Wednesday, 10 June 2015

More on Those Chinese Oil Movements

Further to CU's piece of Monday, I have turned up some numbers on the extraordinary downturn in China's oil trade.

New York . Paris . Peckham . Beijing
This time last month it was being reported that China had become the world's biggest oil buyer.  For oil of all grades, the total of production plus net imports for 1st Qtr 2015 showed 7% growth over 2014; and for gasoline it was 9% up.  That's more than GDP growth alone could account for (if we believe any of the numbers at all, of course.)  

There was a lot of trade in gasoil (diesel) also, in both directions: March set a record for exports, after an export quota limit was removed.  Notwithstanding this, Chinese gasoil inventories grew significantly, suggesting that the very substantial net imports in this grade also were not wholly required for local consumption.

And then the collapse of which CU wrote.  Strange patterns of trade, eh ?  Still, we believe in free trade.  Mange-tout, mange-tout, the import-export business is a funny old game.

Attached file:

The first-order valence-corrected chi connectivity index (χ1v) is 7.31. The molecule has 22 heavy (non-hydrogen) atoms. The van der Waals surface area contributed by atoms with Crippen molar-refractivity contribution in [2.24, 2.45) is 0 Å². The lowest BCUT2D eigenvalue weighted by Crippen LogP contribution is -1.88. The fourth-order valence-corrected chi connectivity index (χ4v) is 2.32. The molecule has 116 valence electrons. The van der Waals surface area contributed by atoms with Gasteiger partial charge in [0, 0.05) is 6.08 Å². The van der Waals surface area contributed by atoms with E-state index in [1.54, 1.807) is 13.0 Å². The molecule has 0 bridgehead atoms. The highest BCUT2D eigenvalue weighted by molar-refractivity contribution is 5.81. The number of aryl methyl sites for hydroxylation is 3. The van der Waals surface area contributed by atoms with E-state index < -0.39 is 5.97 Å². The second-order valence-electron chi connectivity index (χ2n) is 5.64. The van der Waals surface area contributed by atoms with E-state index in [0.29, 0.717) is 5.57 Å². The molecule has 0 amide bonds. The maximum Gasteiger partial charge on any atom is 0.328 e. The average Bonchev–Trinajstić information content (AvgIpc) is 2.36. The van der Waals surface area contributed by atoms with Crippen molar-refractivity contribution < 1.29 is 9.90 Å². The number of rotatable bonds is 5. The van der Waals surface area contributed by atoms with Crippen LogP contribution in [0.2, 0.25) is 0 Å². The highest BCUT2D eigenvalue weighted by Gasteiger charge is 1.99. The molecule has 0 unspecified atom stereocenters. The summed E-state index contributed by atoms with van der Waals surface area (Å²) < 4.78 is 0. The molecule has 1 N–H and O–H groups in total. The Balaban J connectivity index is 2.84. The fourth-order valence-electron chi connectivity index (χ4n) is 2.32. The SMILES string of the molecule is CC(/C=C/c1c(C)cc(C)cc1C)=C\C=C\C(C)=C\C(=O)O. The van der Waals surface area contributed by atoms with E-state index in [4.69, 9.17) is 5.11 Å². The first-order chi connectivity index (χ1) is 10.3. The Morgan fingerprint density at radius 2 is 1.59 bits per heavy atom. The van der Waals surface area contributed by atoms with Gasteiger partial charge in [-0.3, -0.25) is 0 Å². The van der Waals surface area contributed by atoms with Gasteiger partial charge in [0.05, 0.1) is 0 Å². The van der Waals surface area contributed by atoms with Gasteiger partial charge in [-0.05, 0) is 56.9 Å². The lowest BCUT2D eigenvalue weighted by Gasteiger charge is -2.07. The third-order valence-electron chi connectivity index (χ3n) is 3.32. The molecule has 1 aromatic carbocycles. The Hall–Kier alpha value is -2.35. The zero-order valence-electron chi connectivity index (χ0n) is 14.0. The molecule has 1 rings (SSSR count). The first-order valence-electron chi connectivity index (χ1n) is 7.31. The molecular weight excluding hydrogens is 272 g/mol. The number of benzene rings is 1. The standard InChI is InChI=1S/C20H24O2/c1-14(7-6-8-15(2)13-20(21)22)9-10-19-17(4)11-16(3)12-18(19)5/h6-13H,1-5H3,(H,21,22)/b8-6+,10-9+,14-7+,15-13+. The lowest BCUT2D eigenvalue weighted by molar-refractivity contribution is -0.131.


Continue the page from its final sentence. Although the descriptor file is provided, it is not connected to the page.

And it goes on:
dearieme said...

Is anything known about their storage capacity?

Anonymous said...

Is it linked to sabre rattling and cutlass wielding in the Sea of Japan?

Nick Drew said...

dearieme - the US EIA ( = Energy Information Administration, not to be confused with the OECD-linked IEA = International Energy Agency in Paris) is a fine repository of data, much of it openly available online - although you can bet their stuff on China is a tad less reliable than for many other countries. That said, a lot of (military) effort goes into figuring out storage capacity, most of which is really easy to assess from the air ... (trust me on this one)

have a look, e.g.

I strongly commend the EIA, theyare the sort of agency one could wish all government bodies were like. (The IEA does good stuff, too, but is rather more political, almost avowedly so, and so there is spin on some of their output. And they charge for the really good stuff!)

Anon - have a look back at CU's original piece for another line of thought

maybe both are right !

CityUnslicker said...

China has an amazing deal with Russia, 40% discounts to market price. Russia is also finding it hard to get buyers for products due to western banks not playing with them.

The combo of the both will lead it to seems as if China is indeed exporting more and more oil products at the moment.

Nick Drew said...

money-laundering, then!